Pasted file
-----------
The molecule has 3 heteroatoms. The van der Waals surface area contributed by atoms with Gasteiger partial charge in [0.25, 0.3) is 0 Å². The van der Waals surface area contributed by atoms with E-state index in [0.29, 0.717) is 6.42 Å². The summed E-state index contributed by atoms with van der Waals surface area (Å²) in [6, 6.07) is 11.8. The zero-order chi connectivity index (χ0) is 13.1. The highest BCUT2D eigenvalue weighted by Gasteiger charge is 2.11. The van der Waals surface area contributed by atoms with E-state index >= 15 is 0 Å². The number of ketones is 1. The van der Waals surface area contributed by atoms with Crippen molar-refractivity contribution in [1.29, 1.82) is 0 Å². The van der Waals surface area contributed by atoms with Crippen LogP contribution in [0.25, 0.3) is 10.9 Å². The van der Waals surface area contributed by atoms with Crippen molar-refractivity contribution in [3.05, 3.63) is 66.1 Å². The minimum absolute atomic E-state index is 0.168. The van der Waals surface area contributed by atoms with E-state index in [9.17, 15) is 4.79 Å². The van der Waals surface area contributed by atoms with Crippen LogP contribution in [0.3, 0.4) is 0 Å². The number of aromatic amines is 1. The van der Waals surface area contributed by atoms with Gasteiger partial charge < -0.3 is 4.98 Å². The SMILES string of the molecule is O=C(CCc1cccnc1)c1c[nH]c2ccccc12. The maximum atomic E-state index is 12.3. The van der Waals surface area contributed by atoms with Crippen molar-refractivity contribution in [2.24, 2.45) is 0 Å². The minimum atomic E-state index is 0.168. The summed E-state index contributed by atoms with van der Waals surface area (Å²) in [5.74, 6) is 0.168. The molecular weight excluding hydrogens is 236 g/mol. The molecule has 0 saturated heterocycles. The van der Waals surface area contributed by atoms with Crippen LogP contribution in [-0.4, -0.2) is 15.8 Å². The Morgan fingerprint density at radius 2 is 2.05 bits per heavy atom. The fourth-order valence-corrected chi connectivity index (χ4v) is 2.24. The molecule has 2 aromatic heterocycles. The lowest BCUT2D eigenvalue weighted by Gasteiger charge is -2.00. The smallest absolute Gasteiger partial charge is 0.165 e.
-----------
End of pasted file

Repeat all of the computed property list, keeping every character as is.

The molecule has 3 heteroatoms. The van der Waals surface area contributed by atoms with Gasteiger partial charge in [0.25, 0.3) is 0 Å². The van der Waals surface area contributed by atoms with E-state index in [0.29, 0.717) is 6.42 Å². The summed E-state index contributed by atoms with van der Waals surface area (Å²) in [6, 6.07) is 11.8. The zero-order chi connectivity index (χ0) is 13.1. The highest BCUT2D eigenvalue weighted by Gasteiger charge is 2.11. The van der Waals surface area contributed by atoms with E-state index >= 15 is 0 Å². The number of ketones is 1. The van der Waals surface area contributed by atoms with Crippen molar-refractivity contribution in [1.29, 1.82) is 0 Å². The van der Waals surface area contributed by atoms with Crippen LogP contribution in [0.25, 0.3) is 10.9 Å². The van der Waals surface area contributed by atoms with Crippen molar-refractivity contribution in [3.05, 3.63) is 66.1 Å². The minimum absolute atomic E-state index is 0.168. The van der Waals surface area contributed by atoms with E-state index in [9.17, 15) is 4.79 Å². The van der Waals surface area contributed by atoms with Crippen LogP contribution in [0.3, 0.4) is 0 Å². The number of aromatic amines is 1. The van der Waals surface area contributed by atoms with Gasteiger partial charge < -0.3 is 4.98 Å². The SMILES string of the molecule is O=C(CCc1cccnc1)c1c[nH]c2ccccc12. The maximum atomic E-state index is 12.3. The van der Waals surface area contributed by atoms with Crippen molar-refractivity contribution in [2.24, 2.45) is 0 Å². The minimum atomic E-state index is 0.168. The summed E-state index contributed by atoms with van der Waals surface area (Å²) in [5.74, 6) is 0.168. The molecular weight excluding hydrogens is 236 g/mol. The molecule has 0 saturated heterocycles. The van der Waals surface area contributed by atoms with Crippen LogP contribution in [-0.4, -0.2) is 15.8 Å². The Morgan fingerprint density at radius 2 is 2.05 bits per heavy atom. The fourth-order valence-corrected chi connectivity index (χ4v) is 2.24. The molecule has 2 aromatic heterocycles. The lowest BCUT2D eigenvalue weighted by Gasteiger charge is -2.00. The smallest absolute Gasteiger partial charge is 0.165 e.